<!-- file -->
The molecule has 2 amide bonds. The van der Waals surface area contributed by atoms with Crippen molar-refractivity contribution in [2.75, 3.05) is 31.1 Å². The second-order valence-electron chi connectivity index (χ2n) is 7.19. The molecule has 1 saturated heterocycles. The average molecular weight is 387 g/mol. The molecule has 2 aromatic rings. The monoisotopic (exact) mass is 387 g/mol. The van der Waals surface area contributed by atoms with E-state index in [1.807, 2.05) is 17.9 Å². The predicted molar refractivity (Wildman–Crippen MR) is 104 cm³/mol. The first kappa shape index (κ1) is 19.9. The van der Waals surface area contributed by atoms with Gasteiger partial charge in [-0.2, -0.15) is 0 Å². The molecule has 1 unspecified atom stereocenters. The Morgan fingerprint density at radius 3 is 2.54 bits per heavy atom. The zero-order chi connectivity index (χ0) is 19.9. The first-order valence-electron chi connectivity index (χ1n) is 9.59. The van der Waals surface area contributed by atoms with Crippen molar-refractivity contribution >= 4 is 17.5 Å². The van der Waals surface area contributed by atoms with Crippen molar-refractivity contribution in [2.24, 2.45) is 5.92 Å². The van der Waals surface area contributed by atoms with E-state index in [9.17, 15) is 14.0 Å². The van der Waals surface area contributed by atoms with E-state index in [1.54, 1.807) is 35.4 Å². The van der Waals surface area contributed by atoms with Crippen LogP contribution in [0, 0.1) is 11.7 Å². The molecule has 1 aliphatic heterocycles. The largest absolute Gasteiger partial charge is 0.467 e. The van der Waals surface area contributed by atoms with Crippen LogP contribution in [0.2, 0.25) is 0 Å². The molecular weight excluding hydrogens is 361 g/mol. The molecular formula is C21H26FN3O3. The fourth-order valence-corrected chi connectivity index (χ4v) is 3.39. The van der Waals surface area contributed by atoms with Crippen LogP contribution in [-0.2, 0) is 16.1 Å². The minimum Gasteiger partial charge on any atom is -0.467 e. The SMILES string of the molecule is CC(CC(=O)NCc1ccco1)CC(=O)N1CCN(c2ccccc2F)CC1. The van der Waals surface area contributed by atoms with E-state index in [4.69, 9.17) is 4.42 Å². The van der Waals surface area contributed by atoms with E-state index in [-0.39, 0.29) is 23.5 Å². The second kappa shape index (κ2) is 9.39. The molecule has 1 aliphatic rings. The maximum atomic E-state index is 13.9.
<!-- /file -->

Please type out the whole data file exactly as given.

The molecule has 2 amide bonds. The van der Waals surface area contributed by atoms with Crippen molar-refractivity contribution in [2.75, 3.05) is 31.1 Å². The second-order valence-electron chi connectivity index (χ2n) is 7.19. The molecule has 1 saturated heterocycles. The average molecular weight is 387 g/mol. The molecule has 2 aromatic rings. The monoisotopic (exact) mass is 387 g/mol. The van der Waals surface area contributed by atoms with E-state index in [1.807, 2.05) is 17.9 Å². The predicted molar refractivity (Wildman–Crippen MR) is 104 cm³/mol. The first kappa shape index (κ1) is 19.9. The van der Waals surface area contributed by atoms with Gasteiger partial charge in [-0.2, -0.15) is 0 Å². The molecule has 1 unspecified atom stereocenters. The Morgan fingerprint density at radius 3 is 2.54 bits per heavy atom. The zero-order chi connectivity index (χ0) is 19.9. The first-order valence-electron chi connectivity index (χ1n) is 9.59. The van der Waals surface area contributed by atoms with Crippen molar-refractivity contribution >= 4 is 17.5 Å². The van der Waals surface area contributed by atoms with Crippen molar-refractivity contribution in [2.24, 2.45) is 5.92 Å². The van der Waals surface area contributed by atoms with E-state index in [9.17, 15) is 14.0 Å². The van der Waals surface area contributed by atoms with E-state index in [1.54, 1.807) is 35.4 Å². The van der Waals surface area contributed by atoms with Crippen LogP contribution in [0, 0.1) is 11.7 Å². The molecule has 1 aliphatic heterocycles. The largest absolute Gasteiger partial charge is 0.467 e. The van der Waals surface area contributed by atoms with Crippen LogP contribution in [0.2, 0.25) is 0 Å². The molecular weight excluding hydrogens is 361 g/mol. The molecular formula is C21H26FN3O3. The fourth-order valence-corrected chi connectivity index (χ4v) is 3.39. The van der Waals surface area contributed by atoms with Crippen LogP contribution in [-0.2, 0) is 16.1 Å². The minimum Gasteiger partial charge on any atom is -0.467 e. The SMILES string of the molecule is CC(CC(=O)NCc1ccco1)CC(=O)N1CCN(c2ccccc2F)CC1. The van der Waals surface area contributed by atoms with E-state index in [4.69, 9.17) is 4.42 Å². The van der Waals surface area contributed by atoms with E-state index in [-0.39, 0.29) is 23.5 Å². The second kappa shape index (κ2) is 9.39. The molecule has 1 aliphatic rings. The maximum atomic E-state index is 13.9.